How to Reject Someone – and How to Take Rejection Well


Hello, dear readers! I apologise for the unannounced long hiatus. Things have been a little crazy in the World of the Jess and are about to get crazier, because… *drumroll please* …I got into graduate school!  I’m going to be studying for a Masters in Creative Writing at Edinburgh – and, as it’s a distance learning course, I don’t even need to leave my beloved Oxford home. So in between that, working my full time job, and keeping my relationships going (plus trying to have a social life, keep up with my own writing and, y’know, sleep once in a while!) my already busy life is going to be getting busier. Even so, I hope to get into a regular blogging schedule once more, as I have many articles in the pipeline which I want to share with you guys.

One other and super important note before I get into the main post – I want to wish my beloved partner and wonderful metamour a very happy anniversary for tomorrow! For love that lasts and keeps on growing stronger, these two are my inspiration. So, Nomad and Chesh, here’s to you – I love you both!

And now, without further ado, onto today’s topic…


Rejection isn’t nice. We all know that. Being rejected when you ask someone for a date, sex, a scene, play, or anything else, can be painful and often feels humiliating as well. Equally, rejecting someone who’s expressed an interest in you is no fun. But there are things we can do to make this unpleasant reality of life and relationships a little easier from both sides of the equation.


How to Reject Someone

Be kind and respectful – but firm

‘I’m flattered, but no, thank you’ or ‘I’m flattered, but I just don’t feel that way about you’ is a perfectly valid response and requires no further explanation or justification unless you particularly want to give it.

Thank them for their honesty…

…and bravery in sharing their feelings with you. Tell them (if it’s true!) that you think they’re a great person and/or value their friendship. If you feel safe and it seems appropriate, perhaps offer them a friendly hug. Then give them a little space to process their inevitable hurt feelings.

Don’t get into more conversation about it than you want to have.

Someone is always going to wonder why they’re being rejected, and may ask for a reason. Give one, if you like. ‘I’m simply not attracted to you’ is a valid reason. ‘I’m not dating at the moment’ is a valid reason. These and any other reasons shouldn’t require any additional explanation. Whatever your reasons might be, even if you don’t know exactly what they are, they are absolutely valid. Do not allow the other person to tell you they’re not, or to look for a way around them.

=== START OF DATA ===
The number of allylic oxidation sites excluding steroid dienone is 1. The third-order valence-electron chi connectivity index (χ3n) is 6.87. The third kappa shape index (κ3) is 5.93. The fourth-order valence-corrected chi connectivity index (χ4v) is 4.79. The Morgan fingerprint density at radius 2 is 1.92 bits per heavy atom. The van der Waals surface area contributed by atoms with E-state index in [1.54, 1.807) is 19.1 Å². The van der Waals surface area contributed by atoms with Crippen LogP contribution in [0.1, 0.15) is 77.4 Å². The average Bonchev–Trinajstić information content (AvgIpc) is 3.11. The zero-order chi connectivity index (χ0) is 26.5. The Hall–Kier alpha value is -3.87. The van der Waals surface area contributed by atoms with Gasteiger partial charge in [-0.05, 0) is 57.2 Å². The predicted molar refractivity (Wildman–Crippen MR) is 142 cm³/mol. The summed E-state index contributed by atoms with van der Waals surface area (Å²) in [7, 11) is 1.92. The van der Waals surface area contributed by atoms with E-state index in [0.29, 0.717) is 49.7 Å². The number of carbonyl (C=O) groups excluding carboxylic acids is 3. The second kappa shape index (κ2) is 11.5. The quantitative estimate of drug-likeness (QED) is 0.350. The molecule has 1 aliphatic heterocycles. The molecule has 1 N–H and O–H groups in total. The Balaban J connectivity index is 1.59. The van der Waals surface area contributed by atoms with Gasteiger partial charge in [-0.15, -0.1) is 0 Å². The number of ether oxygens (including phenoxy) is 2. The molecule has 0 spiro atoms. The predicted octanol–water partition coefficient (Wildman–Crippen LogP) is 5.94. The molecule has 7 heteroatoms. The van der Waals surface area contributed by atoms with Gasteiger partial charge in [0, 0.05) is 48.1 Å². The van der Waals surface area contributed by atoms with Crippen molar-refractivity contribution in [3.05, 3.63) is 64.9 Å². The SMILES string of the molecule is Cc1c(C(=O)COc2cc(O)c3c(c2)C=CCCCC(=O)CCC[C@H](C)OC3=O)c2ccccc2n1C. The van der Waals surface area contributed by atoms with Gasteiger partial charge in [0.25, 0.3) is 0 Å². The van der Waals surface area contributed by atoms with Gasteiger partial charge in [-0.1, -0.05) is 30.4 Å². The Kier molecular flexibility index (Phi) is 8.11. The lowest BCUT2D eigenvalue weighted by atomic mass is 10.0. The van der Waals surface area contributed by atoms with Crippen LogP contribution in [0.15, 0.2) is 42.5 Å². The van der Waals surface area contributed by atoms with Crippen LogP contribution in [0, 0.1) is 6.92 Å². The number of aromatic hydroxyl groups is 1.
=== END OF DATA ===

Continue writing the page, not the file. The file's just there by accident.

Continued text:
At any point, it is okay to say ‘I don’t want to discuss this any further’ and walk away. ‘No’ is a complete sentence!

Finally: look out for your own safety!

The vast majority of people will not become aggressive or threatening when rejected. However, unfortunately, some will. Trust your instinct. If something feels unsafe, it probably is. If someone becomes aggressive or seems like they might, get out of that situation via any means possible. At this point you no longer have any obligation at all to be nice to them!


How to Take Rejection Well

Don’t push it

Again, ‘no’ is a complete sentence – and it ALWAYS means no. Asking once is absolutely fine. Asking more than once is pressuring and coercion, and isn’t okay. Confession time here: someone who liked me once asked me out (while I was physically backed into a corner – don’t do this!) and then spent months of the friendship that followed making “jokes” about wearing me down. Don’t do this. It is, however, okay to say ‘if you change your mind at any point, let me know.’

Don’t argue with their reasoning

Whatever reasons they offer – if they do, and this isn’t an obligation – do not try to change their mind or get them to see why you actually are perfect for them. This is a profoundly awkward situation to put someone in and it isn’t okay. Any reasons they may have are valid, even if you don’t understand them.

Realise there isn’t anything wrong with you

Just because, for whatever reason, you’re not this particular person’s cup of tea, doesn’t mean that you won’t be a brilliant match for somebody else!

Thank them for their honesty…

…and for looking out for their own boundaries, as well as for being kind about it (assuming they were!) Tell them (if it’s true!) that you value their friendship (or whatever their place in your life is) and that you hope you can continue to be friends.


By all means, take a bit of time and distance to process your bruised emotions/ego. Seek out other loved ones, friends or family to help you through this if you need support. However good a friend they are, the person who rejected you is NOT the appropriate person to go to with this.

And finally, it shouldn’t need saying, but…

…don’t get angry, don’t raise your voice, don’t do anything physically aggressive (and this includes putting that person into a situation where it’d be difficult for them to leave.) If you feel your emotions getting out of control, remove yourself from the situation before you do something harmful.

2 thoughts on “How to Reject Someone – and How to Take Rejection Well

  1. John Bennett says:

    Excellent pieces of advice. No, rejection isn’t fatal (though it sometimes feels like it); and equally true, it’s OK to reject someone else; and while they might not take it very well, that isn’t *your* problem. I keep telling myself both these things over and over, and one of these days, they might just sink in:)

  2. polyhydra says:

    Excellent advice! The one thing on that list that i haven’t done yet is to thank them for their honesty (and bravery). I’ll have to remember that for the next time!:-)

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